will need to look at a minimum of names. Quantum mechanical systems can be in a superposition of states and simultaneously examine multiple names. By properly adjusting the phases of various operations, successful computations reinforce each other while others interfere randomly. As a result, the desired phone number can be obtained in only steps. The algorithm is within a small constant factor of the fastest possible quantum mechanical algorithm.
Simulating Physics with Computers
 SIAM Journal on Computing
, 1982
"... A digital computer is generally believed to be an efficient universal computing device; that is, it is believed able to simulate any physical computing device with an increase in computation time of at most a polynomial factor. This may not be true when quantum mechanics is taken into consideration. ..."
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Cited by 601 (1 self)
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A digital computer is generally believed to be an efficient universal computing device; that is, it is believed able to simulate any physical computing device with an increase in computation time of at most a polynomial factor. This may not be true when quantum mechanics is taken into consideration. This paper considers factoring integers and finding discrete logarithms, two problems which are generally thought to be hard on a classical computer and have been used as the basis of several proposed cryptosystems. Efficient randomized algorithms are given for these two problems on a hypothetical quantum computer. These algorithms take a number of steps polynomial in the input size, e.g., the number of digits of the integer to be factored. AMS subject classifications: 82P10, 11Y05, 68Q10. 1 Introduction One of the first results in the mathematics of computation, which underlies the subsequent development of much of theoretical computer science, was the distinction between computable and ...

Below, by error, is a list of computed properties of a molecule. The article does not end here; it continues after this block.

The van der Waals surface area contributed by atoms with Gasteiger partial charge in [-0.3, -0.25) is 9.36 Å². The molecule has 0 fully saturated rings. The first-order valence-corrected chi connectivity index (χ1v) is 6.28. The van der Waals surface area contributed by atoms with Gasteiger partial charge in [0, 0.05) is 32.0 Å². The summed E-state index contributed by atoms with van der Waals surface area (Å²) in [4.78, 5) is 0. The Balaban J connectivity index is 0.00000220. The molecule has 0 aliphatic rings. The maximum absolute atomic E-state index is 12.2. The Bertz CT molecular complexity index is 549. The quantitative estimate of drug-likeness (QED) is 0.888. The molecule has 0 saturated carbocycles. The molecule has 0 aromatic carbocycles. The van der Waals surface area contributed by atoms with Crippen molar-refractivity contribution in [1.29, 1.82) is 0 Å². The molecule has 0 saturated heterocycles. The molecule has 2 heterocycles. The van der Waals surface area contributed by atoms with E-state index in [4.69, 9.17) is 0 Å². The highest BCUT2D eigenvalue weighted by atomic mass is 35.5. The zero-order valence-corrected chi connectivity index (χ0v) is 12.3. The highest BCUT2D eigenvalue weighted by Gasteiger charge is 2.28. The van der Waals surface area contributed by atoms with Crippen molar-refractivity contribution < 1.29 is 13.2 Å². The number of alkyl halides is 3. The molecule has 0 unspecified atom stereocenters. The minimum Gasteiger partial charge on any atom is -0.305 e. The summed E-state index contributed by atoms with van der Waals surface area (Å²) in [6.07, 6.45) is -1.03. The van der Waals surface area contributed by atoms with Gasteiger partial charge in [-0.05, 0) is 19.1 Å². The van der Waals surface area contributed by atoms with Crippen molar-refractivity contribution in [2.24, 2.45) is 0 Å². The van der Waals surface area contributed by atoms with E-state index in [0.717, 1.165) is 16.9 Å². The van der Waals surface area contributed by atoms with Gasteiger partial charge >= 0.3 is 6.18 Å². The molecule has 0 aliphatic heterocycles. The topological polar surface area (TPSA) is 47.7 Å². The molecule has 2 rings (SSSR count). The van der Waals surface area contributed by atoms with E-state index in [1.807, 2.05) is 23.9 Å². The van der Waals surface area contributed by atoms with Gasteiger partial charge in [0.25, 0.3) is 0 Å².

The selfduality equations on a Riemann surface
 Proc. Lond. Math. Soc., III. Ser
, 1987
"... In this paper we shall study a special class of solutions of the selfdual YangMills equations. The original selfduality equations which arose in mathematical physics were defined on Euclidean 4space. The physically relevant solutions were the ones with finite actionâ€”the socalled 'instanton ..."
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Cited by 524 (6 self)
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In this paper we shall study a special class of solutions of the selfdual YangMills equations. The original selfduality equations which arose in mathematical physics were defined on Euclidean 4space. The physically relevant solutions were the ones with finite actionâ€”the socalled 'instantons'. The same equations may be
Results 1  10
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94,114